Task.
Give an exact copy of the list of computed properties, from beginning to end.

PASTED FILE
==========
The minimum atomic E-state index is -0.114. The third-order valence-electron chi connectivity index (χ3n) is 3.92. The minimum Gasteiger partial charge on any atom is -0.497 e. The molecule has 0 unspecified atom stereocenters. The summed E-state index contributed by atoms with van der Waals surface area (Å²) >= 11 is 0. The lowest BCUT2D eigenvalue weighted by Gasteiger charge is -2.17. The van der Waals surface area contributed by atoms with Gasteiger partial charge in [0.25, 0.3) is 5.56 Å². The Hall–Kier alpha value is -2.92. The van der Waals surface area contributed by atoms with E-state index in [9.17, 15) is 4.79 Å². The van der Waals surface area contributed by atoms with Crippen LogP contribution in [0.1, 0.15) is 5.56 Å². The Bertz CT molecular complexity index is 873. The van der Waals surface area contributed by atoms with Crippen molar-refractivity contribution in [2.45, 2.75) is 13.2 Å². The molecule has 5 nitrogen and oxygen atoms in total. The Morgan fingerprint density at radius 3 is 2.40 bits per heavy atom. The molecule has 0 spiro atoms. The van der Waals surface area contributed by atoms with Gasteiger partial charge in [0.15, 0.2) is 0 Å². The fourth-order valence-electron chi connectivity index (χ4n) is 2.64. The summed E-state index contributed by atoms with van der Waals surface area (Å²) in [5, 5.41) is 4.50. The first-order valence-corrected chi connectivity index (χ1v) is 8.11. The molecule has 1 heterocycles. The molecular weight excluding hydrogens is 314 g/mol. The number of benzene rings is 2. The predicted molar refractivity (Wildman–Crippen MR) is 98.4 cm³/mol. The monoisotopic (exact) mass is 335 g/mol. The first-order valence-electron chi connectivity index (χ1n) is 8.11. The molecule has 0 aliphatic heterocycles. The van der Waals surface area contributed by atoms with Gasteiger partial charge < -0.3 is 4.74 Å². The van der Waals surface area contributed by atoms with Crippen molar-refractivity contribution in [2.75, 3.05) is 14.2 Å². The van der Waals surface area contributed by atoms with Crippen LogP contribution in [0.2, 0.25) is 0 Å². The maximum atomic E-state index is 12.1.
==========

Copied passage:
The minimum atomic E-state index is -0.114. The third-order valence-electron chi connectivity index (χ3n) is 3.92. The minimum Gasteiger partial charge on any atom is -0.497 e. The molecule has 0 unspecified atom stereocenters. The summed E-state index contributed by atoms with van der Waals surface area (Å²) >= 11 is 0. The lowest BCUT2D eigenvalue weighted by Gasteiger charge is -2.17. The van der Waals surface area contributed by atoms with Gasteiger partial charge in [0.25, 0.3) is 5.56 Å². The Hall–Kier alpha value is -2.92. The van der Waals surface area contributed by atoms with E-state index in [9.17, 15) is 4.79 Å². The van der Waals surface area contributed by atoms with Crippen LogP contribution in [0.1, 0.15) is 5.56 Å². The Bertz CT molecular complexity index is 873. The van der Waals surface area contributed by atoms with Crippen molar-refractivity contribution in [2.45, 2.75) is 13.2 Å². The molecule has 5 nitrogen and oxygen atoms in total. The Morgan fingerprint density at radius 3 is 2.40 bits per heavy atom. The molecule has 0 spiro atoms. The van der Waals surface area contributed by atoms with Gasteiger partial charge in [0.15, 0.2) is 0 Å². The fourth-order valence-electron chi connectivity index (χ4n) is 2.64. The summed E-state index contributed by atoms with van der Waals surface area (Å²) in [5, 5.41) is 4.50. The first-order valence-corrected chi connectivity index (χ1v) is 8.11. The molecule has 1 heterocycles. The molecular weight excluding hydrogens is 314 g/mol. The number of benzene rings is 2. The predicted molar refractivity (Wildman–Crippen MR) is 98.4 cm³/mol. The monoisotopic (exact) mass is 335 g/mol. The first-order valence-electron chi connectivity index (χ1n) is 8.11. The molecule has 0 aliphatic heterocycles. The van der Waals surface area contributed by atoms with Gasteiger partial charge < -0.3 is 4.74 Å². The van der Waals surface area contributed by atoms with Crippen molar-refractivity contribution in [2.75, 3.05) is 14.2 Å². The van der Waals surface area contributed by atoms with Crippen LogP contribution in [0.2, 0.25) is 0 Å². The maximum atomic E-state index is 12.1.